Once you have found a composition, you can use the app to take an image recording the main information for the exposure in the gallery. You can see this in Image 8 where the format and focal length are recorded along with the shutter speed, aperture and ISO - these are all things you can set on the main ViewFinder screen depending on how you want to create your image. In fact, ViewFinder itself has a built in light meter. For the example in Image 8 below, I set the aperture to F/8 and ISO for the film at 400 and the app gives me a shutter speed of 1/10s. I have found this to be accurate enough in a pinch, as with all iPhone light meter apps, but still use my main light meter. The date and time of the exposure is also recorded. This gives you, in effect, a film note taking app alongside the main viewfinder part. There is also a place where you can add your notes on the scene and any special considerations you had to take e.g. exposure compensation, filters used, reciprocity notes.  (Image 9)

As you can see, there are a lot of extra features available making this more than just a preview app. As a preview app though it excels. I have found the preview to be extremely accurate in showing what I'll be getting in the viewfinder of my cameras. I have tested this with my Fuji and also my DSLR. I can imagine it would also be great for larger format cameras like the 4x5's and 8x10's too where getting a composition can take a long time to set up correctly.

The interface is easy to use and I love the Rangefinder box for showing what's just outside the frame. In terms of using this app I have found there to have been plenty of occasions where I haven't wanted to unpack my bag, get my film camera out and lug it about trying to find a composition whilst looking through the little viewfinder. This is especially true in bad weather where the app allows you instead to move about and try out different compositions without the need to be fiddling around with a camera or tripod set up initially.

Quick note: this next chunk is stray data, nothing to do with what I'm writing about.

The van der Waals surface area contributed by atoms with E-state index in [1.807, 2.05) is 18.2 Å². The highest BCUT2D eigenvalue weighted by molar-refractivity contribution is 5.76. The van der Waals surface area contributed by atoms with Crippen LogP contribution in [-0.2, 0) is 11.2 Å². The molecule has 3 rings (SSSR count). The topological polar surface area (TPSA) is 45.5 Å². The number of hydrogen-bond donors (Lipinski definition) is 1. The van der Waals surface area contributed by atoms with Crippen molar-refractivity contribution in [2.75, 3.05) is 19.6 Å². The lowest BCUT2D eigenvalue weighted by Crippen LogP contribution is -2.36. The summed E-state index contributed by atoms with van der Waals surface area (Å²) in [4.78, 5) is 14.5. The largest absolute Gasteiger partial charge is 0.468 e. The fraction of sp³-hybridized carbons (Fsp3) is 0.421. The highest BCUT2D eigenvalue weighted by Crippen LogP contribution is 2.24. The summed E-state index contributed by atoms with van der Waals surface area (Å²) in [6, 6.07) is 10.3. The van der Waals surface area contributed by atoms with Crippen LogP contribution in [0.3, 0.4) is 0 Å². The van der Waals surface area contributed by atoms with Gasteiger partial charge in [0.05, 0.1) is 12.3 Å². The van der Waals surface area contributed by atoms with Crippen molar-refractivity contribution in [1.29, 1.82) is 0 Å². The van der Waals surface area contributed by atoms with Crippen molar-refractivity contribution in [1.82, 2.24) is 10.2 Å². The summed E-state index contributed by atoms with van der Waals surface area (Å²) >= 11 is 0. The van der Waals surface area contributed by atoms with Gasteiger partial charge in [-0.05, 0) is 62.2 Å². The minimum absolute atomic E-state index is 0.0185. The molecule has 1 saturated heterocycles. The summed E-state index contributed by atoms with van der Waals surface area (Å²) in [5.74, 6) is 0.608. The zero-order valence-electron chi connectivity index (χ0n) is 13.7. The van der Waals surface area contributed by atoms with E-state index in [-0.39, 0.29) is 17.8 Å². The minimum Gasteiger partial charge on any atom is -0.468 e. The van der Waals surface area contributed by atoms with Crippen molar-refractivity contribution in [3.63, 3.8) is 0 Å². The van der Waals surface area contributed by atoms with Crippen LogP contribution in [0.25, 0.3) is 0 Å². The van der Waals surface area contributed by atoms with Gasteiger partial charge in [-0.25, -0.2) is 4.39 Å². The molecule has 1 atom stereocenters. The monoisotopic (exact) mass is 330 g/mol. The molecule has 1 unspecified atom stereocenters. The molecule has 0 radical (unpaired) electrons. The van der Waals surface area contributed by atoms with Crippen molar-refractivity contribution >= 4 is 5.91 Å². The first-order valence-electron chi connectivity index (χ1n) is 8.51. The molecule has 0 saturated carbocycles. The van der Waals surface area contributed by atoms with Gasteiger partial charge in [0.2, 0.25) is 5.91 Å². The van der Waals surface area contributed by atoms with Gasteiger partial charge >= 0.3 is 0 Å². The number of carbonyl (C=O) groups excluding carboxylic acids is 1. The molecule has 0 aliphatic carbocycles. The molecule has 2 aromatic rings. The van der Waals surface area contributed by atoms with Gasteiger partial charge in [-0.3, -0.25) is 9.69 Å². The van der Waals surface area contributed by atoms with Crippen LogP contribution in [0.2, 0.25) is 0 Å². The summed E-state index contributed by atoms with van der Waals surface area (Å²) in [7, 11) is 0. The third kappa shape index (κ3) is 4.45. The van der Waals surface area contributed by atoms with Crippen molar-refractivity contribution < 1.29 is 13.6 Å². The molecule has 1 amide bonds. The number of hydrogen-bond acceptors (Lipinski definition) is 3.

I haven't really used it as a note taking app. I have already provided suggestions to Adam for making this a bigger feature but I appreciate that it isn't the primary function of the app, just more of an added bonus at this stage. He said it is something he may look at for a later version. I know that for me, this would make the app perfect. In particular, if I was able to record images into specific rolls indicating their film types, I would find that very useful. Especially so if I could add other custom data or calculate things such as reciprocity in the same app. However, these are all features for later or even another app. What is great is that Adam is open to suggestions and has been quick to add things during the beta. I'm confident that this is an app he will keep up to date.

I highly recommend ViewFinder Preview. This is not just for film camera users, although this is where I have found it to be most useful. 

I'm not affiliated with the ViewFinder app or Adam nor did I receive payment for this review. I did receive a complimentary copy of the app as a thank you for my participation in the beta process but I wouldn't have hesitated to buy the app myself if that hadn't been offered. 


Update 14/04/2018

As I mention in my review, Adam is very good at updating the app and since publishing my review has tweaked the UI slightly and added a few things too.

In the settings menu the Photo Gallery is now top of the page, as this is the part of this section most people are using. Adam has also added some presets for film makers and organised the presets much too much more easily find the one you need.

There's also a huge 1500mm focal length increase in response to a request on a photography forum! I'll update the review as Adam updates the app.